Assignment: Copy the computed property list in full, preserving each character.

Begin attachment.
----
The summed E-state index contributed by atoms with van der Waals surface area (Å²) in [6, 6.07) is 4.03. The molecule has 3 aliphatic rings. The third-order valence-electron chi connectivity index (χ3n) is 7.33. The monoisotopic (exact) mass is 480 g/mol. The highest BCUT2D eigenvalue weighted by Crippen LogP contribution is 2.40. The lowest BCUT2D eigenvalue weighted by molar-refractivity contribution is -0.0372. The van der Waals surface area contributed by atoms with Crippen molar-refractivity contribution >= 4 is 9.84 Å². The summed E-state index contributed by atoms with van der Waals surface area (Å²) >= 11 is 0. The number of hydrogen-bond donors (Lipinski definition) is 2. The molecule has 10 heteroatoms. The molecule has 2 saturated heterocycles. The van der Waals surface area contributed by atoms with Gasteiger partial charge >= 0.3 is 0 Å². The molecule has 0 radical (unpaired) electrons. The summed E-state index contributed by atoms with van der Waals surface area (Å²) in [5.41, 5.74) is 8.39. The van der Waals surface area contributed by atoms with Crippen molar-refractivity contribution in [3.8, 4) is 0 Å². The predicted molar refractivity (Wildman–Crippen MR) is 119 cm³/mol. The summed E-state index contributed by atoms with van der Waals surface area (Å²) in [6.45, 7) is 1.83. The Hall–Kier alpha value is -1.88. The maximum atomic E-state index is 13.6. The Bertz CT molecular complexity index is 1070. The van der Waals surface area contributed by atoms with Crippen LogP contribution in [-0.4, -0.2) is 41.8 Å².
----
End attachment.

The summed E-state index contributed by atoms with van der Waals surface area (Å²) in [6, 6.07) is 4.03. The molecule has 3 aliphatic rings. The third-order valence-electron chi connectivity index (χ3n) is 7.33. The monoisotopic (exact) mass is 480 g/mol. The highest BCUT2D eigenvalue weighted by Crippen LogP contribution is 2.40. The lowest BCUT2D eigenvalue weighted by molar-refractivity contribution is -0.0372. The van der Waals surface area contributed by atoms with Crippen molar-refractivity contribution >= 4 is 9.84 Å². The summed E-state index contributed by atoms with van der Waals surface area (Å²) >= 11 is 0. The number of hydrogen-bond donors (Lipinski definition) is 2. The molecule has 10 heteroatoms. The molecule has 2 saturated heterocycles. The van der Waals surface area contributed by atoms with Gasteiger partial charge >= 0.3 is 0 Å². The molecule has 0 radical (unpaired) electrons. The summed E-state index contributed by atoms with van der Waals surface area (Å²) in [5.41, 5.74) is 8.39. The van der Waals surface area contributed by atoms with Crippen molar-refractivity contribution in [3.8, 4) is 0 Å². The predicted molar refractivity (Wildman–Crippen MR) is 119 cm³/mol. The summed E-state index contributed by atoms with van der Waals surface area (Å²) in [6.45, 7) is 1.83. The Hall–Kier alpha value is -1.88. The maximum atomic E-state index is 13.6. The Bertz CT molecular complexity index is 1070. The van der Waals surface area contributed by atoms with Crippen LogP contribution in [-0.4, -0.2) is 41.8 Å².